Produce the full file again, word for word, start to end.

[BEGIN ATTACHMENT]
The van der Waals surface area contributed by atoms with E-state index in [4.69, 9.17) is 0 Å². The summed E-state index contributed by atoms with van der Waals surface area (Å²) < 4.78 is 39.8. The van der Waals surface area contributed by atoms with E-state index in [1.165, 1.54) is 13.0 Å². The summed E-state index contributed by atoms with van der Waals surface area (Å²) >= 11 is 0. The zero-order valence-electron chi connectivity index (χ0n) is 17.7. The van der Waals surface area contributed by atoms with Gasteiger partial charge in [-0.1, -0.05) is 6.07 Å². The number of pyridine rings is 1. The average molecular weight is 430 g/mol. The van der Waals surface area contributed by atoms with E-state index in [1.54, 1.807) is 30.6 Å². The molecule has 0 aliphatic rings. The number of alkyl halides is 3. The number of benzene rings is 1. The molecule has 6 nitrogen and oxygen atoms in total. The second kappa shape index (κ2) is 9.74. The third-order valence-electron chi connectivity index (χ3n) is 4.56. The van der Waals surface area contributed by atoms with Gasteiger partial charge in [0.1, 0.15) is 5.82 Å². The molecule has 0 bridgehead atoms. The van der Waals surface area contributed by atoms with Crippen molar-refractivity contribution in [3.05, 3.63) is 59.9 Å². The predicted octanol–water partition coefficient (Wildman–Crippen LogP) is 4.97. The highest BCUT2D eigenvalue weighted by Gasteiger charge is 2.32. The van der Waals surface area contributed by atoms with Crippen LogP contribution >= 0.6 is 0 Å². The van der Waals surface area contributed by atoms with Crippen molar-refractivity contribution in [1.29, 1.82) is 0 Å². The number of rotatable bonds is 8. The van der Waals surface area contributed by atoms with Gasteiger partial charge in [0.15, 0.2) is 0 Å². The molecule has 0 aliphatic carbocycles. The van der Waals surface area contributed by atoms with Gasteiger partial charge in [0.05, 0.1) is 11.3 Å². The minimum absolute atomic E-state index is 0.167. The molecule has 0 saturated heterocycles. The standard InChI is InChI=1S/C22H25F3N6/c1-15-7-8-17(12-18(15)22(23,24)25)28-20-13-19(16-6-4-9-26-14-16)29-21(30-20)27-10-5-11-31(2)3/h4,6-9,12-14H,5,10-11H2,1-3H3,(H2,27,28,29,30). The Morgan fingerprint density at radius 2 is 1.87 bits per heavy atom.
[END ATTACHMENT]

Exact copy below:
The van der Waals surface area contributed by atoms with E-state index in [4.69, 9.17) is 0 Å². The summed E-state index contributed by atoms with van der Waals surface area (Å²) < 4.78 is 39.8. The van der Waals surface area contributed by atoms with E-state index in [1.165, 1.54) is 13.0 Å². The summed E-state index contributed by atoms with van der Waals surface area (Å²) >= 11 is 0. The zero-order valence-electron chi connectivity index (χ0n) is 17.7. The van der Waals surface area contributed by atoms with Gasteiger partial charge in [-0.1, -0.05) is 6.07 Å². The number of pyridine rings is 1. The average molecular weight is 430 g/mol. The van der Waals surface area contributed by atoms with E-state index in [1.54, 1.807) is 30.6 Å². The molecule has 0 aliphatic rings. The number of alkyl halides is 3. The number of benzene rings is 1. The molecule has 6 nitrogen and oxygen atoms in total. The second kappa shape index (κ2) is 9.74. The third-order valence-electron chi connectivity index (χ3n) is 4.56. The van der Waals surface area contributed by atoms with Gasteiger partial charge in [0.1, 0.15) is 5.82 Å². The molecule has 0 bridgehead atoms. The van der Waals surface area contributed by atoms with Crippen molar-refractivity contribution in [3.05, 3.63) is 59.9 Å². The predicted octanol–water partition coefficient (Wildman–Crippen LogP) is 4.97. The highest BCUT2D eigenvalue weighted by Gasteiger charge is 2.32. The van der Waals surface area contributed by atoms with Crippen LogP contribution >= 0.6 is 0 Å². The van der Waals surface area contributed by atoms with Crippen molar-refractivity contribution in [1.29, 1.82) is 0 Å². The number of rotatable bonds is 8. The van der Waals surface area contributed by atoms with Gasteiger partial charge in [0.15, 0.2) is 0 Å². The molecule has 0 aliphatic carbocycles. The van der Waals surface area contributed by atoms with Gasteiger partial charge in [0.05, 0.1) is 11.3 Å². The minimum absolute atomic E-state index is 0.167. The molecule has 0 saturated heterocycles. The standard InChI is InChI=1S/C22H25F3N6/c1-15-7-8-17(12-18(15)22(23,24)25)28-20-13-19(16-6-4-9-26-14-16)29-21(30-20)27-10-5-11-31(2)3/h4,6-9,12-14H,5,10-11H2,1-3H3,(H2,27,28,29,30). The Morgan fingerprint density at radius 2 is 1.87 bits per heavy atom.